Case Study: Animation and Others Vizs

[This article was first published on Jkunst - R category, and kindly contributed to R-bloggers]. (You can report issue about the content on this page here)
Want to share your content on R-bloggers? click here if you have a blog, or here if you don't.

This post will be about if we can show some data in other ways to try to
tell more clearly the Oh! Foo! is this rly happening? story.

Time time ago an gif appears showing the change of the global temperatures
over time.

Well, some sites like made a reference to this animation
as one-of-the-most-convincing-climate-change-visualization.
Mmmm… ok! A kind of click bait IMHO but at least the title saids visualization :B. But for me the
animation don’t work always. I rembember a quote, sadly I don’t rember the author, maybe/surely was
Alberto Cairo (If you know it please tell me who was):

Animation force the user to compare what they see with what they remember (saw).

If you want it in Yoda’s way:

Other thing I don’t like so much about this spiral is there’are so much data
overlaped at the end of animation hiding information about the speed of increment
in the data.

Data & Packages

We’ll use the data provide by hrbrmstr in his
Bob Rudis made a beautiful representation of the data via ggplot2 and D3 using a
geom_segment/column range viz.

About the packages. Here we’ll use a lot of dplyr, tidyr, purrr for the data manipulation,
for the colors we’ll use viridis, lastly I’ll use highcharter
for charts


  highcharter.theme = hc_theme_darkunica(
    chart  = list(
      style = list(fontFamily = "Roboto Condensed"),
      backgroundColor = "#323331"
    yAxis = list(
      gridLineColor = "#B71C1C",
      labels = list(format = "{value} C", useHTML = TRUE)
    plotOptions = list(series = list(showInLegend = FALSE))

df <- read_csv("")

df <- df %>% 
  mutate(date = ymd(year_mon),
         tmpstmp = datetime_to_timestamp(date),
         year = year(date),
         month = month(date, label = TRUE),
         color_m = colorize(median, viridis(10, option = "B")),
         color_m = hex_to_rgba(color_m, 0.65))

dfcolyrs <- df %>% 
  group_by(year) %>% 
  summarise(median = median(median)) %>% 
  ungroup() %>%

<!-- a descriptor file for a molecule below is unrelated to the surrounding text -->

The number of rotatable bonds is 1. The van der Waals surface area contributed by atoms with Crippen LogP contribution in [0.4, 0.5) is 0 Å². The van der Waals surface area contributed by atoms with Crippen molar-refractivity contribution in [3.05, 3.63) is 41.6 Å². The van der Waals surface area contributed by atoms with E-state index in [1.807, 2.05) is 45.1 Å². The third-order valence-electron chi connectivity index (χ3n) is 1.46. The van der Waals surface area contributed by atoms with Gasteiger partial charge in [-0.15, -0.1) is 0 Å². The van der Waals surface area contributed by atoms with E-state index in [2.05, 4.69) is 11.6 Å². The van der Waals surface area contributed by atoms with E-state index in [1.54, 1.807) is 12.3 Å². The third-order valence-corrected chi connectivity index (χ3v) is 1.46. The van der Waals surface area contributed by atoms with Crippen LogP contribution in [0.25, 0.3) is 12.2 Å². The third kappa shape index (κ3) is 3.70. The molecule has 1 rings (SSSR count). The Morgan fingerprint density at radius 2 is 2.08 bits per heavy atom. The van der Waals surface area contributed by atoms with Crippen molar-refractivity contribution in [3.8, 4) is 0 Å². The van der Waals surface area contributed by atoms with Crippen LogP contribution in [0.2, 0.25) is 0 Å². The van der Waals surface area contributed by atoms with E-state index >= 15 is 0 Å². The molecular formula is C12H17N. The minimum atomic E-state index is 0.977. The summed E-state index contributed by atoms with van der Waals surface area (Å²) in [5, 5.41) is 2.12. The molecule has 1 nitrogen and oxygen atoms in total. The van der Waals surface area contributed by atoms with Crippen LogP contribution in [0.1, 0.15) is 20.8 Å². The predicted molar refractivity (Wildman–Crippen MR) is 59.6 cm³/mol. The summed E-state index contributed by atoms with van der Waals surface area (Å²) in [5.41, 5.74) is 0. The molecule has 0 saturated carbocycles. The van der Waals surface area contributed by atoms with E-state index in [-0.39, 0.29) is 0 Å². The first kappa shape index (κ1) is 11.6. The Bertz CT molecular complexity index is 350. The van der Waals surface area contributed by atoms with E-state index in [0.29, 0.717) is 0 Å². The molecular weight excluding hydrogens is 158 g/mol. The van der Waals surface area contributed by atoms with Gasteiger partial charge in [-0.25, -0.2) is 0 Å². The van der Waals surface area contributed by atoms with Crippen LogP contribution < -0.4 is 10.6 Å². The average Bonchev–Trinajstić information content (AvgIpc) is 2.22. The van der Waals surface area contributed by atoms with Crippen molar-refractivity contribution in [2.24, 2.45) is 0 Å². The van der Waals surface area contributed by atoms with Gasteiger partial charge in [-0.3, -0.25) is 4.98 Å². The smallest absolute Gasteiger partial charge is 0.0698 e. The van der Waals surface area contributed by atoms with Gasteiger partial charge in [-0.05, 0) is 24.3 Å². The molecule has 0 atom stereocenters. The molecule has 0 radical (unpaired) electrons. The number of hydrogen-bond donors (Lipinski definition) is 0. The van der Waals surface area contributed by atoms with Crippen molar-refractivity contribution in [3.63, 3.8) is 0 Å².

mutate(color_y = colorize(median, viridis(10, option = "B")),
         color_y = hex_to_rgba(color_y, 0.65)) %>% 

df <- left_join(df, dfcolyrs, by = "year")

The data is ready, let’s go.



First of all let’s try to replicate the chart/gif/animation that’s reason
to write this post. Here we’ll construtct a list of series to use
with hc_add_series_list function.

lsseries <- df %>% 
  group_by(year) %>% 
    data = .$median,
    color = first(.$color_y)) %>% 
  mutate(name = year) %>% 

hc1 <- highchart() %>% 
  hc_chart(polar = TRUE) %>% 
    series = list(
      marker = list(enabled = FALSE),
      animation = TRUE,
      pointIntervalUnit = "month")
    ) %>%
  hc_legend(enabled = FALSE) %>% 
  hc_xAxis(type = "datetime", min = 0, max = 365 * 24 * 36e5,
           labels = list(format = "{value:%B}")) %>%
  hc_tooltip(headerFormat = "{point.key}",
             xDateFormat = "%B",
             pointFormat = " {}: {point.y}") %>% 



Ok! without the animation componet this don’t work so much.

If we want replicate the animation part we can hide all the series
using transparency.

lsseries2 <- df %>% 
  group_by(year) %>% 
    data = .$median,
    color = "transparent",
    enableMouseTracking = FALSE,
    color2 = first(.$color_y)) %>% 
  mutate(name = year) %>% 

Then using a little of javascript we can color each series
one by one with the real color.

hc11 <- highchart() %>% 
  hc_chart(polar = TRUE) %>% 
  hc_plotOptions(series = list(
    marker = list(enabled = FALSE),
    animation = TRUE,
    pointIntervalUnit = "month")) %>%